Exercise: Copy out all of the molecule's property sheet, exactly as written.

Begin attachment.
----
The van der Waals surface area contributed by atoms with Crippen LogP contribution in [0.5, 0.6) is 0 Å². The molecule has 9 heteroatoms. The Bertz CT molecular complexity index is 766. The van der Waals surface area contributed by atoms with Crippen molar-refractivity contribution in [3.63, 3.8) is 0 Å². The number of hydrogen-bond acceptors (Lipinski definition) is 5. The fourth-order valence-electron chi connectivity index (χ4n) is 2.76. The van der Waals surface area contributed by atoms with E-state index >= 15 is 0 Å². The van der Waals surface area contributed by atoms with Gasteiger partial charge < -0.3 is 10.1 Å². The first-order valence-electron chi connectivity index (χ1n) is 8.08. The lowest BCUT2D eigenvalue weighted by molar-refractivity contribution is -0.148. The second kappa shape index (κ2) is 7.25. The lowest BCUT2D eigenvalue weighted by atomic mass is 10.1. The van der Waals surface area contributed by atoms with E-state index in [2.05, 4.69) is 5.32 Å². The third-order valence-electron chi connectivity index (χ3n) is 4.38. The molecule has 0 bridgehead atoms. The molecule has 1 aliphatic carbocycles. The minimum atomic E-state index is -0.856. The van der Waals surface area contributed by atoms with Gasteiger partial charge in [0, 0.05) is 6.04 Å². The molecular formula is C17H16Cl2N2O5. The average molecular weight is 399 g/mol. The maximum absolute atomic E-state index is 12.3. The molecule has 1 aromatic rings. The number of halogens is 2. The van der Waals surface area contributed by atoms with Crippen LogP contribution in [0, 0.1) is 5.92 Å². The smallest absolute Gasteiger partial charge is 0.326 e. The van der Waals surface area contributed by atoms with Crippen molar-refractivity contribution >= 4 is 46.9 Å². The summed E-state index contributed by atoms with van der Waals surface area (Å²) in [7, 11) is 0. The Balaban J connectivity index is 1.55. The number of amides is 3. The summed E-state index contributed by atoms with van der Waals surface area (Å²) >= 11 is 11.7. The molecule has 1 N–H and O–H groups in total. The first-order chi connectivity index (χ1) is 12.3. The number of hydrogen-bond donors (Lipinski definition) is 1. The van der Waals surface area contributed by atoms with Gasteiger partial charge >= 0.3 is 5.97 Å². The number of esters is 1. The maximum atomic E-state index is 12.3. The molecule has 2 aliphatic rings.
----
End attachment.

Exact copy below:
The van der Waals surface area contributed by atoms with Crippen LogP contribution in [0.5, 0.6) is 0 Å². The molecule has 9 heteroatoms. The Bertz CT molecular complexity index is 766. The van der Waals surface area contributed by atoms with Crippen molar-refractivity contribution in [3.63, 3.8) is 0 Å². The number of hydrogen-bond acceptors (Lipinski definition) is 5. The fourth-order valence-electron chi connectivity index (χ4n) is 2.76. The van der Waals surface area contributed by atoms with E-state index >= 15 is 0 Å². The van der Waals surface area contributed by atoms with Gasteiger partial charge < -0.3 is 10.1 Å². The first-order valence-electron chi connectivity index (χ1n) is 8.08. The lowest BCUT2D eigenvalue weighted by molar-refractivity contribution is -0.148. The second kappa shape index (κ2) is 7.25. The lowest BCUT2D eigenvalue weighted by atomic mass is 10.1. The van der Waals surface area contributed by atoms with E-state index in [2.05, 4.69) is 5.32 Å². The third-order valence-electron chi connectivity index (χ3n) is 4.38. The molecule has 0 bridgehead atoms. The molecule has 1 aliphatic carbocycles. The minimum atomic E-state index is -0.856. The van der Waals surface area contributed by atoms with Gasteiger partial charge in [0, 0.05) is 6.04 Å². The molecular formula is C17H16Cl2N2O5. The average molecular weight is 399 g/mol. The maximum absolute atomic E-state index is 12.3. The molecule has 1 aromatic rings. The number of halogens is 2. The van der Waals surface area contributed by atoms with Crippen LogP contribution in [0, 0.1) is 5.92 Å². The smallest absolute Gasteiger partial charge is 0.326 e. The van der Waals surface area contributed by atoms with Crippen molar-refractivity contribution >= 4 is 46.9 Å². The summed E-state index contributed by atoms with van der Waals surface area (Å²) in [7, 11) is 0. The Balaban J connectivity index is 1.55. The number of amides is 3. The summed E-state index contributed by atoms with van der Waals surface area (Å²) >= 11 is 11.7. The molecule has 1 N–H and O–H groups in total. The first-order chi connectivity index (χ1) is 12.3. The number of hydrogen-bond donors (Lipinski definition) is 1. The van der Waals surface area contributed by atoms with Gasteiger partial charge >= 0.3 is 5.97 Å². The number of esters is 1. The maximum atomic E-state index is 12.3. The molecule has 2 aliphatic rings.